FREE lunch

The ethical transgressions of federal judges go way beyond duck-hunting.

Thu Mar. 25, 2004 3:00 AM EST

Dick Cheney's duck-hunting jaunt with his old buddy Antonin Scalia rightly prompted questions about the ethics of Scalia's presiding over a case in which Cheney is a defendant. Cheney is seeking to overturn a lower-court ruling that ordered the vice-president to disclose records of his energy policy task force's dealings with the energy industry.

But the the Scalia-Cheney affair, as high-profile as it is -- and as irresistible as the duck angle has proved to headline writers -- is only one of a number of recent conflict of interest episodes involving federal judges.

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According to the watchdog group Community Rights Council, 5 percent of all federal judges have gone on $10,000 “junkets” laid on by the Foundation for Research on Economics and the Environment (FREE). The non-profit group is funded by corporate donors and gives seminars on topics like, "The Environment: A C.E.O.'s Perspective" in the great Rocky Mountains where the judges wine, dine, horseback ride, and mingle with lawyers and businessmen. Three federal judges even serve on FREE's Board of Directors.

This week, the CRC filed ethics petitions with the Judicial Council demanding that the three judges relinquish their FREE posts. As CRC's Executive Director Doug Kendall says:

"There is pretty unmistakable evidence that the organization that hosts environmental junkets for judges where they talk about how and why federal judges should strike down environmental regulations appears to be manipulating their board structure and (conference) schedule to influence the outcome of important environmental cases."

Consider Chief Judge Douglas H. Ginsburg of the Circuit Court of Appeals for the District of Columbia, a member of the FREE's Board of Directors. Ginsburg served on the board with Edward W. Warren, a lawyer for the plaintiff in a case on trial in Ginsburg's courtroom: American Trucking Associations Inc., vs. Environmental Protection Agency. The case challenged EPA's clean air protections. The two judges presiding over the case along with Ginsburg were beneficiaries of FREE's junkets. The ruling went 2:1 in the American Trucking Association's favor, but was later overturned by the Supreme Court.

FREE argues that Warren resigned from the board once he "realized" that Ginsburg was on FREE's board of directors. The group claims that this was done to dispel any suspicions of wrongdoing and that no conflict of interest took place. As FREE's Chairman John A. Baden puts it:

"I don't see anything unusual with them both being on our board. To characterize them as somehow creatures or captives of some special interests is insulting."

Baden's statement is somewhat disingenuous; as the CRC's investigation discovered, FREE conveniently omitted to mention Warren's membership on its board of directors when it filed taxes.

Judge Jane R. Roth of the United States Court of Appeals in Philadelphia, one of the three judges that CRC wants to step down from FREE's Board of Directors, says that:

"My participation on the board has convinced me that this is not a partisan organization but a foundation very interested in presenting pertinent information."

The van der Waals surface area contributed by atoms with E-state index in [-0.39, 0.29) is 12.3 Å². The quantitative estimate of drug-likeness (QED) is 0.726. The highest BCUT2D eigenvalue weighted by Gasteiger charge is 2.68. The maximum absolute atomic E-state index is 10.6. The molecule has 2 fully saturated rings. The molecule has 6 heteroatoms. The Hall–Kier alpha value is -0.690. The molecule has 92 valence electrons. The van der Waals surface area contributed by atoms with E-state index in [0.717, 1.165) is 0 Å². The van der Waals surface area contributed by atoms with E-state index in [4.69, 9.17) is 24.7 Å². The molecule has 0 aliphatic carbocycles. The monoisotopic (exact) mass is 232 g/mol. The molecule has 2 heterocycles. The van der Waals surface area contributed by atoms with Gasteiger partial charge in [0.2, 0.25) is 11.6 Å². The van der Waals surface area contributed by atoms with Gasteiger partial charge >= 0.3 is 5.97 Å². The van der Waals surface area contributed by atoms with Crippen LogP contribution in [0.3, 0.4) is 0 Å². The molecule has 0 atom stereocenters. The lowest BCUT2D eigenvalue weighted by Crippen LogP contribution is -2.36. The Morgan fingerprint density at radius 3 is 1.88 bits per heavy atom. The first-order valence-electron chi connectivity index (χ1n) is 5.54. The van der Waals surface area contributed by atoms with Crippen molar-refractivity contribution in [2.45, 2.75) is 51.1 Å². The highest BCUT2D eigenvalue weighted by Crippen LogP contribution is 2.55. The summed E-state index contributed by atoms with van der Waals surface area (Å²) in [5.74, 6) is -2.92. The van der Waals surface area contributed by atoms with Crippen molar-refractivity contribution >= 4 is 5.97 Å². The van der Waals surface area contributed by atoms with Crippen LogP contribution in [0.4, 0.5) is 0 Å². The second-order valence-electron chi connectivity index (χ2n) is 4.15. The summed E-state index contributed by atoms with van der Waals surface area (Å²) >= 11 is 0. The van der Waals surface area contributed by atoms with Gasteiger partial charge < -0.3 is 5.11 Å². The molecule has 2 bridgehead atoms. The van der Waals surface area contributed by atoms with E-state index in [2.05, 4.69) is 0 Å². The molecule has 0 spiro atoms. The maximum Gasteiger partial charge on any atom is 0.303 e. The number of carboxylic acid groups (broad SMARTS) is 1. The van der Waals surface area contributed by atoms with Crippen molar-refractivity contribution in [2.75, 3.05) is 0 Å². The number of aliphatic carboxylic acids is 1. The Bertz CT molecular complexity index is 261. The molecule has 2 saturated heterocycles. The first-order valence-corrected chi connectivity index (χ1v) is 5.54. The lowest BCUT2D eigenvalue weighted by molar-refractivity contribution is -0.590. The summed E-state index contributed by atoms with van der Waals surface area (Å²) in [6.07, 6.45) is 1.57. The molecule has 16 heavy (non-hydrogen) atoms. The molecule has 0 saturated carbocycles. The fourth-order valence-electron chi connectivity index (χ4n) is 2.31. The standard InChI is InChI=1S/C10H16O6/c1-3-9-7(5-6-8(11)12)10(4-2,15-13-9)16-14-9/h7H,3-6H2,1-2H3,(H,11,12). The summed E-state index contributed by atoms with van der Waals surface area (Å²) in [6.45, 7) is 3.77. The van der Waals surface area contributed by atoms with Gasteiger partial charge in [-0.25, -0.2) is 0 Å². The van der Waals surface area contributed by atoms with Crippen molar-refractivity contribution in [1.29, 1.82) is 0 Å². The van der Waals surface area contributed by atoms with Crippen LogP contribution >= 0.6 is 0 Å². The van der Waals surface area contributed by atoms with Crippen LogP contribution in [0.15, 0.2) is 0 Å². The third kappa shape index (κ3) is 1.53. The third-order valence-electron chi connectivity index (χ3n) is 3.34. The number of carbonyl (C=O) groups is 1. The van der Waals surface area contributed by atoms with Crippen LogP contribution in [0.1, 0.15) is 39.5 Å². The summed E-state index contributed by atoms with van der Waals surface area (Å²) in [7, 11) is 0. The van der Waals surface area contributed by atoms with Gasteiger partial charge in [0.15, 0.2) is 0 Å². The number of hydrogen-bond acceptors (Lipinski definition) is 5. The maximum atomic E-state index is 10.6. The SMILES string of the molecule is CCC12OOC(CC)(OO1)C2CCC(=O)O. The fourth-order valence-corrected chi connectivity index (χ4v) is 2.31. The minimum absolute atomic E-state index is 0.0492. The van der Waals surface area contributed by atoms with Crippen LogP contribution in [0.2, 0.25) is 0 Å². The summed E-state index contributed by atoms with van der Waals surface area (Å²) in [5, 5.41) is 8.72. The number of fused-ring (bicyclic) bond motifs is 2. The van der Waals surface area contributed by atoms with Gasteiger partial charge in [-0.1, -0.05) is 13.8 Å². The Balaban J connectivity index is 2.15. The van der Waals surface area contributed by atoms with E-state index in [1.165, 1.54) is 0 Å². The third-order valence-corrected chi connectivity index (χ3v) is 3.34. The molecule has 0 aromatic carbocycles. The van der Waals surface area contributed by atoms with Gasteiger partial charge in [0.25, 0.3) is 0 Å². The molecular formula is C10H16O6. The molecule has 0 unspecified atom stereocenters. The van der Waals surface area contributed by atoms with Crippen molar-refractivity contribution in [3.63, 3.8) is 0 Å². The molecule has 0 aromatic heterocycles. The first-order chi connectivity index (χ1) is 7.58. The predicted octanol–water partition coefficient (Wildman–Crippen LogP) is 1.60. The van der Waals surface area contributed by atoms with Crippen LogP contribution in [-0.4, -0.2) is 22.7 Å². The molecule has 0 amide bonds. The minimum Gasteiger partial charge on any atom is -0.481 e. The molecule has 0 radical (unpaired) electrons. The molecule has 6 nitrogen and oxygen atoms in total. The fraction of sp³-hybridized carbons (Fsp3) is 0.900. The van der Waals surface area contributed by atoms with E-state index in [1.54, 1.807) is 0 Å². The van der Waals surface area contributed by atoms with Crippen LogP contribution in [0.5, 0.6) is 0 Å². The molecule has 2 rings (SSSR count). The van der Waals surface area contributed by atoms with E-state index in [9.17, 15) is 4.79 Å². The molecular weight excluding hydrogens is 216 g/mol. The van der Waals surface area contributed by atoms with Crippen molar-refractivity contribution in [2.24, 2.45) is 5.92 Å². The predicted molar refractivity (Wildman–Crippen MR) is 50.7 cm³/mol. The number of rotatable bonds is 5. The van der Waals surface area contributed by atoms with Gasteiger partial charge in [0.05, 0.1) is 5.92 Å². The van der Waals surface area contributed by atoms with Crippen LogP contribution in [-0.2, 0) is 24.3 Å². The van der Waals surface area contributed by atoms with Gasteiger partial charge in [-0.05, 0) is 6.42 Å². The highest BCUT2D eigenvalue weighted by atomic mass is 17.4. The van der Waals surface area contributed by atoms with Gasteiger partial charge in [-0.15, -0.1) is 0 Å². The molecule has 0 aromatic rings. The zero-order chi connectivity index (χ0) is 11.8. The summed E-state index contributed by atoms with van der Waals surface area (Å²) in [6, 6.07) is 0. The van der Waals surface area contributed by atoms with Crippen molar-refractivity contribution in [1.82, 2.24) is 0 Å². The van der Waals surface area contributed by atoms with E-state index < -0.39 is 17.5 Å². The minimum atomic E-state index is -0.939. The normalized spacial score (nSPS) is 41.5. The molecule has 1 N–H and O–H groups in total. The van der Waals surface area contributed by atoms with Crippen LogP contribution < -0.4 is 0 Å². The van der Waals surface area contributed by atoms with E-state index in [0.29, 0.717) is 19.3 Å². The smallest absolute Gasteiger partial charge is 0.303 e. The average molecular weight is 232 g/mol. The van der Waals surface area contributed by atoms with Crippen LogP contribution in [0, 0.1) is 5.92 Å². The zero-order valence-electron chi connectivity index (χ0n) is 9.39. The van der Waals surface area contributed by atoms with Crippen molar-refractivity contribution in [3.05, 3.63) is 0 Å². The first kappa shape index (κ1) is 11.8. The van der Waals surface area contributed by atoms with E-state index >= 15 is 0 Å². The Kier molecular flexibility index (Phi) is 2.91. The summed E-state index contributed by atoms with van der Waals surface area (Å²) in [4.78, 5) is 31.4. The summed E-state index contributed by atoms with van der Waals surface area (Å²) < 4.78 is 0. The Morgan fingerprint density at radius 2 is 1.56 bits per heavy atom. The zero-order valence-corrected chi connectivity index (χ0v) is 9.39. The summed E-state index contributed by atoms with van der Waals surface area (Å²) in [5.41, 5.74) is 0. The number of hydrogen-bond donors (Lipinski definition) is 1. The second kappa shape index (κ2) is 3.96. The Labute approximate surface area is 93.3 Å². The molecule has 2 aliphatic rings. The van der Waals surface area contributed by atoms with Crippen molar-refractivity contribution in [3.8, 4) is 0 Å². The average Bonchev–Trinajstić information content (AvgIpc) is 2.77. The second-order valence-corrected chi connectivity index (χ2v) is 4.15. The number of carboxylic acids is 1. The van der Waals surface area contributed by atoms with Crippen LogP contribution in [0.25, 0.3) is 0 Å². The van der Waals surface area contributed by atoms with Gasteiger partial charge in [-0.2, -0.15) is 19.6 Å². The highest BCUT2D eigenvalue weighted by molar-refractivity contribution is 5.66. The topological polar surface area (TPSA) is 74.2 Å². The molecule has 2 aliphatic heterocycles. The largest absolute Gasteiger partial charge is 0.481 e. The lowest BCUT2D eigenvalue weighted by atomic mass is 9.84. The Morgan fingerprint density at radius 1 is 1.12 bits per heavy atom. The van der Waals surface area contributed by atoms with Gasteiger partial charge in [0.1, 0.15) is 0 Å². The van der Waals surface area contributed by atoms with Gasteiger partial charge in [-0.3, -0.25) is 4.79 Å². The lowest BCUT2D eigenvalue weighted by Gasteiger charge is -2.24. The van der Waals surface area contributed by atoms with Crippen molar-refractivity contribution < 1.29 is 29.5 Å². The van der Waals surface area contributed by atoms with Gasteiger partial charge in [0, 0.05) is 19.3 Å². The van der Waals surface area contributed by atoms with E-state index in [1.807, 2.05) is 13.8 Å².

The FREE web-site explains:

"While our seminars are explicitly pro-environment, they explain why ecological values are not the only important ones. We stress that trade-offs among competing values are inescapable. We show why it is ethically and materially irresponsible to pretend such choices can be avoided."

FREE's corporate funders like ExxonMobil, GE Fund, Maguire Oil Company, and Pfizer International may be some of the reasons why the group's proclaimed environmental values have a corporate slant. FREE points out that the judges junkets are covered with funds from "dead man" foundations, not its corporate funders. This separation does nothing to sway critics, who argue that this doesn't change the group's anti-environmental agenda and seminars which, as CRC's Kendall says, "take conservative judges and give them a road map on how to advance their philosophical leanings."

We are in the midst of what promises to be the most expensive presidential race in the nation's history. Americans have come to expect the worst when it comes to the influence of"special interests" in politics. We are not surprised to hear of the astronomical corporate donations to political campaigns or of the luxurious trips that our elected representatives enjoy. Yet we rely on the judiciary to curb the influence of big money in politics, not, say, to mingle with representatives of big business during luxury seminars about how best to effect the evisceration of the nation's environmental laws.

Corporate-funded junkets are nothing new; nor are they illegal. CRC has created tripsforjudges.org, which includes a searchable database that documents where corporate sponsors whisked off your local judges over the years. The judges who joined FREE's Board of Directors also broke no laws, but their behavior was less than ethical, as is the more widespread acceptance of FREE's junkets. Such incidents are a sad commentary on the nation's judiciary and erode public trust, which wasn't that strong to begin with.